5.1 Parts SBOM 36.9 36.9

64 STEP 4 Divide the parts of each feed by the total parts to find the percent of each feed in the ration Corn 31.8/36.9x100=86.2% Soybean oil meal 5.1/36.9x100=13.8%

65 STEP 5 It is known that 2,000 pounds of the mixture is needed. To find the pounds of each feed in the mix, the percent of each feed is multiplied by the total pounds of the mix Corn 2,000 x 0.862= 1,724 pounds SBOM 2,000 x 0.138= 276 pounds *Numbers have been rounded to full pounds.

66 STEP 6 Check the mix to ensure that the protein need is met. Multiply the pounds of the feed in the it’s precent protein . Corn 1,724 x 0.089= 153 lbs of Corn SBOM 276 x 0.458= 126 lbs of SBOM Add the pounds of protein together = 279 Divide by the total weight of the mix 279/2,000 x 100= 14% The mix is balanced for crude protein content!

67 Using the Pearson Square to Mix Two Grains with a Supplement (START)
Can be used to find out how much of two grains should be mixed with a supplement Proportions of grain must be known first

68 EXAMPLE 2,000 pound mix of corn, oats and soybean oil meal is needed. The mix is to contain 16% Digestible Protein. A decision is made to use ¾ corn and ¼ oats in the mix. Thus, the proportion of corn to oats is 3:1. How many pounds of corn, oats and soybean oil meal are needed?

69 STEP 1 Need to find the weighted average percent of protein in the corn and oats first. To do this Multiply the proportion of corn (3) by the percent digestible protein in corn (7.1). Do the same for oats. Then add the two answers together and divide by the total parts (4). This answer is the weighted average percentage of digestible protein in the corn oats mix.

70 STEP 1 cont… 3 x 7.1=21.3 (Corn) 1 x 9.9= 9.9 (Oats) 31.2
31.2/4= 7.8% Digestible Protein in the corn-oats mix

71 Using the Pearson Square X
Used in the same method as before to mix two feeds. On a sheet of paper, work out this problem 3 parts Corn, 1 part oats 7.8 16 Soybean oil meal 41.7

72 Using the Pearson Square
Same method can be used for mixing two protein supplements and 1 grain Can also be used to mix 2 grains and 2 protein supplements Just remember that the proportions of like feed must be decided upon before hand and the weighted average percent of protein found Any measure of nutrients in the feed may be used Energy- TDN, NE, ME, DE Protein- CP, DP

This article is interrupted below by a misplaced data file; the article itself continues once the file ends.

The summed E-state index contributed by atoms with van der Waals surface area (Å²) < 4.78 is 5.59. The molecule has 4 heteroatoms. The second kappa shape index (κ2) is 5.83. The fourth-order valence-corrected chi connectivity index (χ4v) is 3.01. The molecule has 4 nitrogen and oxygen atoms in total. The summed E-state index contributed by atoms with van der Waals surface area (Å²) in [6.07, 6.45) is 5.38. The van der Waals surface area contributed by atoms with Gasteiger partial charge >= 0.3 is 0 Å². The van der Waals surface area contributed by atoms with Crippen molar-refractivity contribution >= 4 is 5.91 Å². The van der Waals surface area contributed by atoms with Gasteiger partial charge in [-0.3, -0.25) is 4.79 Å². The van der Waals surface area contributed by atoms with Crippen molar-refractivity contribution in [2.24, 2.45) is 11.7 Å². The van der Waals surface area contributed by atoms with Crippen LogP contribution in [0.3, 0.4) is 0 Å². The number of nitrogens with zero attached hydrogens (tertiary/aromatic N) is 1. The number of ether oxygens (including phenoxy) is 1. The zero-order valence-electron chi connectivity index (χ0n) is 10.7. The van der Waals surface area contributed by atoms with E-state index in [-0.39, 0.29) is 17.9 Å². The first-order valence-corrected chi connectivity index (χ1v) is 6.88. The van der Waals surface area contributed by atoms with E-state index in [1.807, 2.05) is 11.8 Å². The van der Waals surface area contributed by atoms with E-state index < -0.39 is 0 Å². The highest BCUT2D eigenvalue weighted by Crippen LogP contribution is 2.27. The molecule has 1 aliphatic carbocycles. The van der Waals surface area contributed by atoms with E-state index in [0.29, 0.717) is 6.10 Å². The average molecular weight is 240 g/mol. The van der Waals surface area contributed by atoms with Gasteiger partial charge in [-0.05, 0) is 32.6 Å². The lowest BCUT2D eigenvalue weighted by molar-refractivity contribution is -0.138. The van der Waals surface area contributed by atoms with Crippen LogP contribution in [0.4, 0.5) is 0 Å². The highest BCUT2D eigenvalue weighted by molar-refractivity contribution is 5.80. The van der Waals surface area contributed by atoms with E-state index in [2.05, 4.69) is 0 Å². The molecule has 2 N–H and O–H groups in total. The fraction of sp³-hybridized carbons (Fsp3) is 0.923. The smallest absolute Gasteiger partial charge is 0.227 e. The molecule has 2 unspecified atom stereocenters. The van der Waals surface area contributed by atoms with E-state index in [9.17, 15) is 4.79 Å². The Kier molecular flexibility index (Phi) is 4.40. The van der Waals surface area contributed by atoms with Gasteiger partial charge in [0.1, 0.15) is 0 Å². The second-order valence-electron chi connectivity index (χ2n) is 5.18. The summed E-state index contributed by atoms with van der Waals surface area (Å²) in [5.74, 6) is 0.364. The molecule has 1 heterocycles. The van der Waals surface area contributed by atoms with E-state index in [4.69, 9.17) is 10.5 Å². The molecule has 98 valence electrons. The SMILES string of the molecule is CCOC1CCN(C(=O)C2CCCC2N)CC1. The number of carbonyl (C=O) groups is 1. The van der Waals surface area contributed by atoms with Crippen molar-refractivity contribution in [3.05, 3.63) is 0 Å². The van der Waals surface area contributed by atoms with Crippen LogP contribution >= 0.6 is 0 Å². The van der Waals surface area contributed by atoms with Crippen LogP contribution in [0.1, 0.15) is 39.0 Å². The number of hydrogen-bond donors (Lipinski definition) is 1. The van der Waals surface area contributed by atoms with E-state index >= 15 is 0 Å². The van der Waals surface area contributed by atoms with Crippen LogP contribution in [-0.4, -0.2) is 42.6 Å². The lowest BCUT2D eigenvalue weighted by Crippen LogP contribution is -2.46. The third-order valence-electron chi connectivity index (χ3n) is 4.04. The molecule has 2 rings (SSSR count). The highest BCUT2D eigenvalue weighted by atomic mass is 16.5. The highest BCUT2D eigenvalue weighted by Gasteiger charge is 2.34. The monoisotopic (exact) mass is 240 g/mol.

73 Balancing A Swine Ration
See p in Text

74 Balancing a Ration for Beef
See p in Text

75 Using Algebraic Equation to Balance Ration
May be used instead of Pearson Square Basic equations are X= pounds of grain needed Y= pounds of supplement Equation #1 X+Y= Total Pounds of Mix Needed Equation # 2 (% Nutrient in grain) x (X) + (% Nutrient in Supplement) x (Y)= pounds of nutrient desired in mix

76 EXAMPLE Same problem as the 1st Pearson Square Example
Mix of 2,000 lbs is to be balanced for protein using two feeds.

77 EXAMPLE cont… Place the desired values in equation 2 0.089X+0.458Y=280
REMEMBER TO EXPRESS % AS DECIMALS 0.089X+0.458Y=280 280 is found by multiplying the quantity of feed (2,000 lbs) by the percent (14) [or the amount] of nutrient desired: 2,000x0.14)

78 EXAMPLE cont… Either X or Y must be canceled by the multiplication of equation 1 by the percentage of nutrients for either X or Y, and the resulting equation 3 is subtracted from equation 2. This example uses the percentage crude protein for corn (0.089), giving equation 3 0.089X+0.089Y=178 (178 is found by multiplying times 2,000 lbs)

79 EXAMPLE cont… SUBTRACT equation 3 from equation 2
0.089X+0.458Y=280 -0.089X-0.089Y= -178 0.369Y=102 Y= 276 lbs soybean meal X may then be found by substituting the value of Y in equation 1 and solving X+276=2,000 X=2, X= 1,724 lbs of corn

80 Algebraic Equations Get the same result as Pearson square
May be used to balance rations using 3 or more feeds Same initial step must be taken as when using the Pearson Square—group similar feeds into two groups and determine the proportions of each to be used in each group After this is done the same procedure as above is followed.